The Tel Aviv bubble has burst – or it is in denial. Or a bit of both. Whatever the diagnosis may be, the fact that rockets from Gaza have reached the city for the fifth time in four consecutive days (rockets were just fired at around 18:45 while I was writing this), even if they have mostly not made impact, is shocking, and it is certainly a wake-up call.
As Amir Oren said in Haaretz’s opinion pages today:
The significance of rockets fired on Tel Aviv and Jerusalem should not be underestimated. Since 1948, no Arab country, except Iraq in 1991, has managed or dared to do what Hamas and the Palestinian Islamic Jihad have done. Other than the Jordanian Long Tom shell fired at Masaryk Square in Tel Aviv in the Six-Day War, and despite the city’s vulnerability to air and artillery attacks, Tel Aviv, symbol of the Jewish state, has remained untouched.
Tel Aviv has been touched, at least south Tel Aviv, even though it is such an easy place to remain oblivious in, and be self-absorbed in. Even though there have been almost no rockets and no injuries. When sirens go off, you get a sense of what it means to lose control, lose your breath, lose freedom – freedom to live, freedom to move and freedom to have a semblance of control over your life – in your own home. Total helplessness and vulnerability.
Of course it’s nothing like what Israelis are going through in the south, or remotely even close to what Gazans are going through. It’s all relative and hierarchic, and middle-high class Tel Avivians like me are near the very top of the food chart, with those in Gaza currently at the very bottom. So there’s no comparison.
But that doesn’t make the sirens followed by booms any less scary and awful. Regardless, Tel Aviv is geographically now a part of one of the local wars Israel periodically wages with one of its bordering neighbors. It is no longer immune. And as crappy as that is, maybe it’s exactly what needs to happen – that Tel Aviv now needs to also be part of this cycle of violence – that the daily routines and the bars and the nightlife and the hi-techs cannot function normally. They tell you to continue with your daily routine, but who the hell really can? And who the hell really should?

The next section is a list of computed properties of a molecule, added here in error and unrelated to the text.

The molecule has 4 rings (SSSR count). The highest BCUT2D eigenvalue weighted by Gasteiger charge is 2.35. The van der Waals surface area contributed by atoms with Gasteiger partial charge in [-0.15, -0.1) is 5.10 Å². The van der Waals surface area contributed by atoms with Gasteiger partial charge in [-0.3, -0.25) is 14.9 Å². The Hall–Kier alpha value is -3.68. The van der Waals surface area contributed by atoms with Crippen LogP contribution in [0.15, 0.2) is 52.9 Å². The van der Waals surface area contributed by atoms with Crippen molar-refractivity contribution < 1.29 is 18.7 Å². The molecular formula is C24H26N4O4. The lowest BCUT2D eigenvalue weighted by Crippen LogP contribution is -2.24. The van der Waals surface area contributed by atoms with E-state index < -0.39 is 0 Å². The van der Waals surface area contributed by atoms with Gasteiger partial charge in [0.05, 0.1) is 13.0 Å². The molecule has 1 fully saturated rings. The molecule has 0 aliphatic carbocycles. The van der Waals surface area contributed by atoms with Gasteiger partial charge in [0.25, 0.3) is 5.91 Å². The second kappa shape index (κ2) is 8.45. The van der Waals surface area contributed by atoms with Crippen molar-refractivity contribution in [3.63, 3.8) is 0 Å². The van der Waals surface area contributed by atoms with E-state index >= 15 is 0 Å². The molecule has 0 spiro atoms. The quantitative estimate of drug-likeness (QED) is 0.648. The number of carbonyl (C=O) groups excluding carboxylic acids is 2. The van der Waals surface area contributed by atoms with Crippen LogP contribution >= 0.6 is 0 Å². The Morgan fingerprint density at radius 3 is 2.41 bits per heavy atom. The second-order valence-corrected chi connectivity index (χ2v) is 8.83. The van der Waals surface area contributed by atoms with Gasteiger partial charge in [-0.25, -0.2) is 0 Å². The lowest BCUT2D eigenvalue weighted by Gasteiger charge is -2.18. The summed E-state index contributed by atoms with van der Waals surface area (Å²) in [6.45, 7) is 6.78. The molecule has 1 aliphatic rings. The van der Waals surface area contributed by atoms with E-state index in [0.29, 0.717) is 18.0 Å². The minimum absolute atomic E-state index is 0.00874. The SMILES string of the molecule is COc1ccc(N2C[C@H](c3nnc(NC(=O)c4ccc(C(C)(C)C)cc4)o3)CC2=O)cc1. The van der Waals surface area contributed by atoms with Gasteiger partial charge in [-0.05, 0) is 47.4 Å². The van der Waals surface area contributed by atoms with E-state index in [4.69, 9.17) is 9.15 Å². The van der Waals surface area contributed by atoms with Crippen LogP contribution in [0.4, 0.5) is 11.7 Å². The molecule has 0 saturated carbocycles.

When your life is largely dependent on the whims of belligerent men in powerful positions, and the whims of their prized weapons – whoever you are, it’s the same feeling.
So, the only thing I can think of that’s positive right now, is that maybe this means the status quo will break, because it must break. Even though I am currently in the minority of Israelis against the IDF operation, against all the deadly things dropping from the sky, Israelis will have to realize that the only way out of this mess is to resist all forms of violence.
As an Israeli history teacher from Kfar Aza, on the border with Gaza, wrote a few days ago:
Does defending the well being of citizens mean a war of armageddon every few years? Hasn’t any politician ever heard of the expression ‘long-term planning?’ If you want to defend me – then please: Don’t send the Israel Defense Forces for us in order to “win.” Start thinking about the long term and not just about the next election.
I may not feel the national sentiments that people here think I should feel – and I won’t be able to ever know what it feels like to be a Palestinian. But I live here, and this is how I feel.